Some months ago, I actually read a poem in The New Yorker. Normally I don’t notice them; I’m a cartoon and journalism guy, but this one, by Michael Robbins, had a grabby title—“Alien vs. Predator”—and one killer line (“I translate the Bible into velociraptor”) after another (“But where’s the whale on stilts that we were promised?”). I loved it, of course.
Also, I had no damn idea what it was about. None.
That pretty much gists you on my engagement with poetry: I can dig the micro, the individual turns of phrase, but the macro point mostly eludes me. Is poetry meant to be an intensification of thought, feeling and language into something purer, more essential, than conventional speech can deliver? (Then why is so much of it indecipherable?) Formal word games more about the structure of the poem than any “literal” meaning? (Then, aside from academics, who cares?) Or is it just an acquired language, like velociraptor?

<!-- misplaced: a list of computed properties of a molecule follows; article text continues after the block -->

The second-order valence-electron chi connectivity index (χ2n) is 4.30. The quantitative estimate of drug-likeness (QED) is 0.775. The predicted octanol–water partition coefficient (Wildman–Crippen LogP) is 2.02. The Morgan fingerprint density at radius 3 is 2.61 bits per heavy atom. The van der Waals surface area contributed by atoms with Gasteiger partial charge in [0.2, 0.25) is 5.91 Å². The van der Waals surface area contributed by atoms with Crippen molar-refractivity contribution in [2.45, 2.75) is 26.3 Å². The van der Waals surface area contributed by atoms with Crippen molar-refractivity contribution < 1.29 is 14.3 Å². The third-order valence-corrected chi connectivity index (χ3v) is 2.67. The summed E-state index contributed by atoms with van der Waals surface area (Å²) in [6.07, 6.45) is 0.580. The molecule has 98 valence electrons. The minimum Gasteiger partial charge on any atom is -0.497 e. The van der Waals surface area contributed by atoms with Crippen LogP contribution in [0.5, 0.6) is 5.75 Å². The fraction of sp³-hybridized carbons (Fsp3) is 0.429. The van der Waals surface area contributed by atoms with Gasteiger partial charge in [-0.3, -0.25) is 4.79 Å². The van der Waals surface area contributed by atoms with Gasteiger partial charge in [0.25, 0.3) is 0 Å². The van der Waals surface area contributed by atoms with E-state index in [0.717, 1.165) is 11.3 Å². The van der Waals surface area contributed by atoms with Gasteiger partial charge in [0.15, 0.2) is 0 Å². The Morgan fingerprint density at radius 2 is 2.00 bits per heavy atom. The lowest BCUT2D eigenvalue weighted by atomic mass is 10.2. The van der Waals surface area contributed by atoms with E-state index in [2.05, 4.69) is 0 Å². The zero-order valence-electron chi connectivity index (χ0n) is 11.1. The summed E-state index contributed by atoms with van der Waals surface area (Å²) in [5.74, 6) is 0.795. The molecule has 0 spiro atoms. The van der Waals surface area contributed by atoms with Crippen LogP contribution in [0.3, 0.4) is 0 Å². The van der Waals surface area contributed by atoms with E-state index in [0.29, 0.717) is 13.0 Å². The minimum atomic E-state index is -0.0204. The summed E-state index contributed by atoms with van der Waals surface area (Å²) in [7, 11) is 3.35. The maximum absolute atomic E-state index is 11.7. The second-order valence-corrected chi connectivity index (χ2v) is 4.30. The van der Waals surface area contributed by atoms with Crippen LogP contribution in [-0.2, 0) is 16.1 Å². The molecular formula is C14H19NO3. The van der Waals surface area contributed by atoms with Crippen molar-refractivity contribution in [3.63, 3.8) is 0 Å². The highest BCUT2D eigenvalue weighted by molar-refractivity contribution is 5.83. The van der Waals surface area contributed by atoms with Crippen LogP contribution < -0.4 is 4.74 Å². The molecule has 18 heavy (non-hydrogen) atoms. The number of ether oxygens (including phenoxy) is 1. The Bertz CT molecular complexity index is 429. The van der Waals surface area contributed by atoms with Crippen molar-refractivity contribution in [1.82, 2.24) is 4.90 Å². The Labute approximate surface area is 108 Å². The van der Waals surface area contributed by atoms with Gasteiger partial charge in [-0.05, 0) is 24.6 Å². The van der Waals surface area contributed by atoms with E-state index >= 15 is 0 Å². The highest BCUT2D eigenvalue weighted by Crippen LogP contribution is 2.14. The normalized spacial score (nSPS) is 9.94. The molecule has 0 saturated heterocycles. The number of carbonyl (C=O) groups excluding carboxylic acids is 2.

Hit me up at firstname.lastname@example.org if you have the answer.
While I wait for you to jam my inbox with wisdom, I could do worse than to begin looking for clues at Kay Ryan’s keynote speech for the Vegas Valley Book Festival. Ryan is the country’s poet laureate, and according to noted poetry authority Wikipedia, “Ryan delights in quirks of logic and language and teases poetry out of the most unlikely places.” Well, okay! No whales on stilts, but it sounds like a good start.